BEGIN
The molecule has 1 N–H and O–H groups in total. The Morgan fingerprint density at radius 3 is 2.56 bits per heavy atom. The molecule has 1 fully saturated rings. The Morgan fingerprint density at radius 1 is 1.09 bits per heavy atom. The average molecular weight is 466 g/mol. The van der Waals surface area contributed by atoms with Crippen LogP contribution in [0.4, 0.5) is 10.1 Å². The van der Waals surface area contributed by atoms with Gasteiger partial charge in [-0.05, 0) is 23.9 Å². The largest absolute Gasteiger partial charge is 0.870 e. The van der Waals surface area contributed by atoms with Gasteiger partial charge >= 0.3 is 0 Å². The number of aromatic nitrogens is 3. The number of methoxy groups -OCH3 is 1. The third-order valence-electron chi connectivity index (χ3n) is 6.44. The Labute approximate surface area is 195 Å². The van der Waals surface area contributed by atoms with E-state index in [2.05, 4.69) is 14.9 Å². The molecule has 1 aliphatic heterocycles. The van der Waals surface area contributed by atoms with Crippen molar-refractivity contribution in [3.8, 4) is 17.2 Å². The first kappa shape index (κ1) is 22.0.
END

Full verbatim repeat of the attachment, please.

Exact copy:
The molecule has 1 N–H and O–H groups in total. The Morgan fingerprint density at radius 3 is 2.56 bits per heavy atom. The molecule has 1 fully saturated rings. The Morgan fingerprint density at radius 1 is 1.09 bits per heavy atom. The average molecular weight is 466 g/mol. The van der Waals surface area contributed by atoms with Crippen LogP contribution in [0.4, 0.5) is 10.1 Å². The van der Waals surface area contributed by atoms with Gasteiger partial charge in [-0.05, 0) is 23.9 Å². The largest absolute Gasteiger partial charge is 0.870 e. The van der Waals surface area contributed by atoms with Gasteiger partial charge >= 0.3 is 0 Å². The number of aromatic nitrogens is 3. The number of methoxy groups -OCH3 is 1. The third-order valence-electron chi connectivity index (χ3n) is 6.44. The Labute approximate surface area is 195 Å². The van der Waals surface area contributed by atoms with E-state index in [2.05, 4.69) is 14.9 Å². The molecule has 1 aliphatic heterocycles. The van der Waals surface area contributed by atoms with Crippen molar-refractivity contribution in [3.8, 4) is 17.2 Å². The first kappa shape index (κ1) is 22.0.